troy bike rescue
Troy Bike Rescue is a collective of people in the capital region committed to removing bikes from the waste stream and getting them back on the streets. Operating on a volunteer basis out of donated spaces in both Troy and Albany, NY, we are part of an international movement of “community bike projects” – using bicycles to create community.
Our new address is 3280 6th Ave and the hours are Open Shop M/W 5-8pm Youthshop T 3-6pm Femshop Th 5-8pm
To donate bikes, parts, or tools:
For Troy drop-offs, contact us via email or call (518) 573-7947
For Albany drop-offs, call us at (518) 986-2256
We can do pick-ups for large donations
The plea for a space:
Troy Bike Rescue is looking for a workshop space in Troy for the summer – and beyond?. I hope you’ll take a moment to put on your thinking cap and let us know if you come up with any ideas. Think garages, carriage houses, vacant storefronts, underutilized church basements, etc. What about an empty lot, where we could put a shed?
Currently, we meet every Monday in a back yard to work on bikes and we store bikes, parts & tools in a musty gross basement with fiberglass dust in the air.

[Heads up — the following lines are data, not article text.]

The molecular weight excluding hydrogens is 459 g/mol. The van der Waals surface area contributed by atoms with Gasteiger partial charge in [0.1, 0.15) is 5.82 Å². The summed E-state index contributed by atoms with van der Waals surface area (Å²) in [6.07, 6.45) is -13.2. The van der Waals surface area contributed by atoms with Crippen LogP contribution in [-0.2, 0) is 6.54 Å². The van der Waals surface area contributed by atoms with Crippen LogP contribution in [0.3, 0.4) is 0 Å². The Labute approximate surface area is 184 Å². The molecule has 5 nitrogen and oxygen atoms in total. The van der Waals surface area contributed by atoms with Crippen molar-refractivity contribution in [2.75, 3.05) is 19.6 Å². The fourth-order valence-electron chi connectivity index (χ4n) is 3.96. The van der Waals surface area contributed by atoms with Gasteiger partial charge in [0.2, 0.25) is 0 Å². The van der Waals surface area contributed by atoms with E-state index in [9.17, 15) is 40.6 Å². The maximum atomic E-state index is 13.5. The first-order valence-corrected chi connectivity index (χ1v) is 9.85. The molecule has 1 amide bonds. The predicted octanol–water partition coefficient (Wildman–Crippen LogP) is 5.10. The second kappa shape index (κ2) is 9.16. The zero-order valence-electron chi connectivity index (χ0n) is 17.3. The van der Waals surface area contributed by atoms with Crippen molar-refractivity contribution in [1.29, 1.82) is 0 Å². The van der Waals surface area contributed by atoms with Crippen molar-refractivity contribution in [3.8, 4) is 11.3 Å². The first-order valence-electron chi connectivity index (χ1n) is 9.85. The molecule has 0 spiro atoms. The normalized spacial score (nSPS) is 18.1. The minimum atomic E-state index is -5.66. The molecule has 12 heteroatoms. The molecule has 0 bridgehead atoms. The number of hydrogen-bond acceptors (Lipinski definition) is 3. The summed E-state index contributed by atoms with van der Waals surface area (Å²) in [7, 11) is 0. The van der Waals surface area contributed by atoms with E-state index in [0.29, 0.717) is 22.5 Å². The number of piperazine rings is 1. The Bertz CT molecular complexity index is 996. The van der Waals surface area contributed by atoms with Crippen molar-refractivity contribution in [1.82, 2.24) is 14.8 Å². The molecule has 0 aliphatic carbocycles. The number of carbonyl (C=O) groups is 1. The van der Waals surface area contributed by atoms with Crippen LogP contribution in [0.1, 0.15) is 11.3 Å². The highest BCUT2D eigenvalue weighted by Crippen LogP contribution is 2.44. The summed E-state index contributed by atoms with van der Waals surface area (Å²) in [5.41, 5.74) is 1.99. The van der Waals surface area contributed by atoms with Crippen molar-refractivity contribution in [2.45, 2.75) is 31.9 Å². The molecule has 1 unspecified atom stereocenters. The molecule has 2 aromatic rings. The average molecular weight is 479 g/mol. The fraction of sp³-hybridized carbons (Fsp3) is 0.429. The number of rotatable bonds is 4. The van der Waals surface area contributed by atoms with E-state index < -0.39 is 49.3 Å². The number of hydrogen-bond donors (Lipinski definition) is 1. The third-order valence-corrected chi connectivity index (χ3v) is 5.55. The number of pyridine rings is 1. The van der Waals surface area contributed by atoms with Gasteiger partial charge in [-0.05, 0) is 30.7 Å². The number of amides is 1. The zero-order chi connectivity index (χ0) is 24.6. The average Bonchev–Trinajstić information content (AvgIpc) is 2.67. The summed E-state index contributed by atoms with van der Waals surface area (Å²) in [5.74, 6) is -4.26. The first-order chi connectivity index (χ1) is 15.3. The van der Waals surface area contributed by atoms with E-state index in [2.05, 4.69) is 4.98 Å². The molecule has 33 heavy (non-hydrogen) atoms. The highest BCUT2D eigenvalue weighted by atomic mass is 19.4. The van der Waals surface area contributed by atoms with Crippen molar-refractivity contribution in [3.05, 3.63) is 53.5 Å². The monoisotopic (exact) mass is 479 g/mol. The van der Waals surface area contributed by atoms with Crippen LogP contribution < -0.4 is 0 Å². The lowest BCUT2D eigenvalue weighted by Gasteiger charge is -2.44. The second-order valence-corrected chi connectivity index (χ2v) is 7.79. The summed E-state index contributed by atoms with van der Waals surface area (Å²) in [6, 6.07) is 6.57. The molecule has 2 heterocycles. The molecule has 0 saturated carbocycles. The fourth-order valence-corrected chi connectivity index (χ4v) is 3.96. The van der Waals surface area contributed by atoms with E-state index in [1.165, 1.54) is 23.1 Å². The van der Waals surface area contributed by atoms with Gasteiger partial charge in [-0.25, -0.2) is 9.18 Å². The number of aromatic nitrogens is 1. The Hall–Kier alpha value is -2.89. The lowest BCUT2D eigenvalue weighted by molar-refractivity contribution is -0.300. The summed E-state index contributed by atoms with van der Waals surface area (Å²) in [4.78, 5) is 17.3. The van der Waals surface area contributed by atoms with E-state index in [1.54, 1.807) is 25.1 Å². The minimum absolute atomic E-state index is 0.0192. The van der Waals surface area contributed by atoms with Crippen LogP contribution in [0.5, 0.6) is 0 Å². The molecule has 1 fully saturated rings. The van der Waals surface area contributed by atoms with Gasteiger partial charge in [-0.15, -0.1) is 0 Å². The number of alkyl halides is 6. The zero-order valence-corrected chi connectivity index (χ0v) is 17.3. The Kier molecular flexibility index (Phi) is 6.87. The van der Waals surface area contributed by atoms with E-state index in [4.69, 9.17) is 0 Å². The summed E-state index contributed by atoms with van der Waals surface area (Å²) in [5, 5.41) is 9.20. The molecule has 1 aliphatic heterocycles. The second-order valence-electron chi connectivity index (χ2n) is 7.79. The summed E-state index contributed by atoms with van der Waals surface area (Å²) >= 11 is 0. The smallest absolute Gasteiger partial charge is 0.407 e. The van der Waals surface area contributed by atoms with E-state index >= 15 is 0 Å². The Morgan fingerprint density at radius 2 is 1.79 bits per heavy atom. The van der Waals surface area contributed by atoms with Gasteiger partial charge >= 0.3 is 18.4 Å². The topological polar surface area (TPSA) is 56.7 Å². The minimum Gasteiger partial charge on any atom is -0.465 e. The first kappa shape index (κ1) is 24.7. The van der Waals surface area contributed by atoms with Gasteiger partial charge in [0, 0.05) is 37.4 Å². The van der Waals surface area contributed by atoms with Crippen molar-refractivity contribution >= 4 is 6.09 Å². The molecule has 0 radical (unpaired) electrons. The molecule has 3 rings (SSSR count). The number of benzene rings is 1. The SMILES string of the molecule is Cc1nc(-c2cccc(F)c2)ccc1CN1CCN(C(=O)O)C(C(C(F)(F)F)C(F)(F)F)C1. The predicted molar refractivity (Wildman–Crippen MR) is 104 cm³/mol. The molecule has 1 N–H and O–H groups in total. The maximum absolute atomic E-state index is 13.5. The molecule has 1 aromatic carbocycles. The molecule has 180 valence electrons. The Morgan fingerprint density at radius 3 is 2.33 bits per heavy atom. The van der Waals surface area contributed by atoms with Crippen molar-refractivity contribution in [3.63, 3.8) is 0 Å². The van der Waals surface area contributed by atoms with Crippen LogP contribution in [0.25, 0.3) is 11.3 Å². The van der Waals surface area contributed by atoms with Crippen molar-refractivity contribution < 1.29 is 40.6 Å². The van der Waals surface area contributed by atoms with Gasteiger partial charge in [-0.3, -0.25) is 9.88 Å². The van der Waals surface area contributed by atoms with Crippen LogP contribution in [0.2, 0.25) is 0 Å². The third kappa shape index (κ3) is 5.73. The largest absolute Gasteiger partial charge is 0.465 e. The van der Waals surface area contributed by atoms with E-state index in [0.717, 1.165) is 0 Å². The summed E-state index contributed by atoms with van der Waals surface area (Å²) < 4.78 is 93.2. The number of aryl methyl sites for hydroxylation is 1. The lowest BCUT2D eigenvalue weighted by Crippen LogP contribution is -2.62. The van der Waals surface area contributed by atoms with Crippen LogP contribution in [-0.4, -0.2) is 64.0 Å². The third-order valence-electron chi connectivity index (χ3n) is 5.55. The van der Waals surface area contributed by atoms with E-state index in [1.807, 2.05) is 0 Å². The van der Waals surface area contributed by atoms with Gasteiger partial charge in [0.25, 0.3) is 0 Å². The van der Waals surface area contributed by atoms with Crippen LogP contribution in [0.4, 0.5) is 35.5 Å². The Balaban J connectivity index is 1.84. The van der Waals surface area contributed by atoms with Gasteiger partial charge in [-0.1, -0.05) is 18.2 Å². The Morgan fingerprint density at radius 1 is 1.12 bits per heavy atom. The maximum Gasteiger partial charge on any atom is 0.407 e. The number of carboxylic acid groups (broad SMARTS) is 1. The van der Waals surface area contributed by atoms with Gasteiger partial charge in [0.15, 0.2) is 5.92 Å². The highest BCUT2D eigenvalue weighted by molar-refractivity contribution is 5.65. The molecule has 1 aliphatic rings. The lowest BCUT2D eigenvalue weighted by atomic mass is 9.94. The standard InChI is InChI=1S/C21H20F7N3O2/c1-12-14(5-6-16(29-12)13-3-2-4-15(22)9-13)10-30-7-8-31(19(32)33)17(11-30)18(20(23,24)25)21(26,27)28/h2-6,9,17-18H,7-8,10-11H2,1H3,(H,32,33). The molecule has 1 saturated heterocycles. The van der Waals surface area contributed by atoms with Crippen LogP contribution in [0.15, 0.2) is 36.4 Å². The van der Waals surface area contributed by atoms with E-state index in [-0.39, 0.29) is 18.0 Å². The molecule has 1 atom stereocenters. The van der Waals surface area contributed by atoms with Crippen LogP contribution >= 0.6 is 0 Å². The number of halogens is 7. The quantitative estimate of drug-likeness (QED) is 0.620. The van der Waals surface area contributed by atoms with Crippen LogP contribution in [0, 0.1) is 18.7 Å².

As spring has sprung, we are getting a lot of interest from the community. This is great! Folks want to come over, help out, fix up a bike and take it away. Neighborhood youth are coming by and wanting to work on their bikes and earn bikes by helping us out, and the Farmers Market is interested in hosting us once a month. … the list goes on. There is potential for real growth, here! More people biking in and around Troy!
The problem is that we don’t have a place to grow. We are a grassroots network of volunteers working without a budget and while the bike donations are coming in (a good thing!), what we really need is a garage, carriage house, or some type of space to meet and work. We would, of course, pay for utilities, and could manage to pay some rent, but ideally the space would be donated – either temporarily or indefinitely. TBR does not deal much in money. Most bikes are ‘earned’ by volunteers in exchange for time, and no one gets paid. When we are open, we are a free resource for people to come and fix their own bikes as well. Having a more public meeting space would allow for classes, and more specific workshops to teach people about commuting, etc.